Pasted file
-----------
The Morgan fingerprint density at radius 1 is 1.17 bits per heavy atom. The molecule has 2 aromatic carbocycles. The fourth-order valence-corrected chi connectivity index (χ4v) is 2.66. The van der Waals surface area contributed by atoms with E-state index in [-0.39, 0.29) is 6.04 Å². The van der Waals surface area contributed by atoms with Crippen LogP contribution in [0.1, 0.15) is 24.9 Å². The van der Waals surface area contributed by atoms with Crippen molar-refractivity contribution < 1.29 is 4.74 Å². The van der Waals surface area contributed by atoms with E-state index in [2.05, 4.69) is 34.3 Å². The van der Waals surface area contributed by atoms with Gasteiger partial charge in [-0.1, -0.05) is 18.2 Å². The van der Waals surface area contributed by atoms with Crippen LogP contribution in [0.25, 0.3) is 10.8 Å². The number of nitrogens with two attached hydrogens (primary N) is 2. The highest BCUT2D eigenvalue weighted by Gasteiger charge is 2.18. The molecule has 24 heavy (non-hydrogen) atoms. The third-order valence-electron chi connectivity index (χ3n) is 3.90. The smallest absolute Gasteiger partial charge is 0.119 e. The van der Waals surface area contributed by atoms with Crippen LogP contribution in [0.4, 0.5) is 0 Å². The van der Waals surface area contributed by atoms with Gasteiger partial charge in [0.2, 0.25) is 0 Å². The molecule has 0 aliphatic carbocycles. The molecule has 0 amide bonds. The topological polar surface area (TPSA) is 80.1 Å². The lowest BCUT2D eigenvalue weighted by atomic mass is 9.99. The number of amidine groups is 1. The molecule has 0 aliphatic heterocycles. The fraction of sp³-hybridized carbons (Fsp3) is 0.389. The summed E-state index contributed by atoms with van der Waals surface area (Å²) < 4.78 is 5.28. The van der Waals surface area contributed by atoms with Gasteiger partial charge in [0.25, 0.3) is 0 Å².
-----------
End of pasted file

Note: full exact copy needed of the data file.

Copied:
The Morgan fingerprint density at radius 1 is 1.17 bits per heavy atom. The molecule has 2 aromatic carbocycles. The fourth-order valence-corrected chi connectivity index (χ4v) is 2.66. The van der Waals surface area contributed by atoms with E-state index in [-0.39, 0.29) is 6.04 Å². The van der Waals surface area contributed by atoms with Crippen LogP contribution in [0.1, 0.15) is 24.9 Å². The van der Waals surface area contributed by atoms with Crippen molar-refractivity contribution < 1.29 is 4.74 Å². The van der Waals surface area contributed by atoms with E-state index in [2.05, 4.69) is 34.3 Å². The van der Waals surface area contributed by atoms with Gasteiger partial charge in [-0.1, -0.05) is 18.2 Å². The van der Waals surface area contributed by atoms with Crippen LogP contribution in [0.25, 0.3) is 10.8 Å². The number of nitrogens with two attached hydrogens (primary N) is 2. The highest BCUT2D eigenvalue weighted by Gasteiger charge is 2.18. The molecule has 24 heavy (non-hydrogen) atoms. The third-order valence-electron chi connectivity index (χ3n) is 3.90. The smallest absolute Gasteiger partial charge is 0.119 e. The van der Waals surface area contributed by atoms with Crippen LogP contribution in [0.4, 0.5) is 0 Å². The van der Waals surface area contributed by atoms with Gasteiger partial charge in [0.2, 0.25) is 0 Å². The molecule has 0 aliphatic carbocycles. The molecule has 0 amide bonds. The topological polar surface area (TPSA) is 80.1 Å². The lowest BCUT2D eigenvalue weighted by atomic mass is 9.99. The number of amidine groups is 1. The molecule has 0 aliphatic heterocycles. The fraction of sp³-hybridized carbons (Fsp3) is 0.389. The summed E-state index contributed by atoms with van der Waals surface area (Å²) < 4.78 is 5.28. The van der Waals surface area contributed by atoms with Gasteiger partial charge in [0.25, 0.3) is 0 Å².